CHARLESTON, W.Va. — The move by the state Division of Motor Vehicles to offer appointments for its customers at its regional offices across the state is going to stay in place after the pandemic.
State Transportation Secretary Byrd White told members of the Senate Finance Committee Monday the pandemic forced the agency into the change and it’s gone well.
“Instead of going there and getting a number and waiting, if you have an appointment at 2 o’clock, they’ll see you at 2 o’clock,” White said. “If you walk in you have to get in line.”
DMV regional offices are known for the crowds they draw but when the pandemic hit the agency closed the regional offices and then eventually turned to appointments followed by limiting the number of people allowed inside an office.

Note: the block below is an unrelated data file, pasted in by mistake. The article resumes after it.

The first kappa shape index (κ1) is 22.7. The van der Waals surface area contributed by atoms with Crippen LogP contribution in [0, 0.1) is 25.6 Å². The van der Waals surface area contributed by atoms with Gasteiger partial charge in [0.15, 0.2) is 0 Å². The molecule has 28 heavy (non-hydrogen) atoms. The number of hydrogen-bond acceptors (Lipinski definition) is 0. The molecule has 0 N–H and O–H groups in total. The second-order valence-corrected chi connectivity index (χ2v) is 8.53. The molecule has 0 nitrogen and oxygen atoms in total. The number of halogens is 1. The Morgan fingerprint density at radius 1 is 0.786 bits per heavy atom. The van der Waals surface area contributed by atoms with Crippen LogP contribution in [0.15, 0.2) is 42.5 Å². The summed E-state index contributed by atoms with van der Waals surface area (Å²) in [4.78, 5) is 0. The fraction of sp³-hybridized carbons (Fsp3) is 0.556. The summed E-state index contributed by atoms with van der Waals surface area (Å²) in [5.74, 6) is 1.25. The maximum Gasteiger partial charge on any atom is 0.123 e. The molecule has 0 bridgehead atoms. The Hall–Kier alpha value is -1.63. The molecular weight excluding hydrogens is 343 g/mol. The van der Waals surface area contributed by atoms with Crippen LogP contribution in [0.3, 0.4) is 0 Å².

White said the pandemic has also increased the use of DMV online services. He said the goal is to offer more and more services online in the coming years.
“We’ve got it to where now you can do it without coming to the (regional) office and it should be without any hassle,” White said. “We hope that in 10 years there won’t be any DMV offices.”
Some in-person services will continue to be needed especially driver’s license exams.
Senator Rollan Roberts, R-Raleigh, also reminded White the state’s broadband challenges would need to be considered.
“Obviously we have a major broadband problem and until we get that fixed and educate our population they’re not going to go to your website and do that. So we’re always going to have to take those people into account,” Roberts said.
White said there were months last year when more than 50% of the agency’s transactions were done online.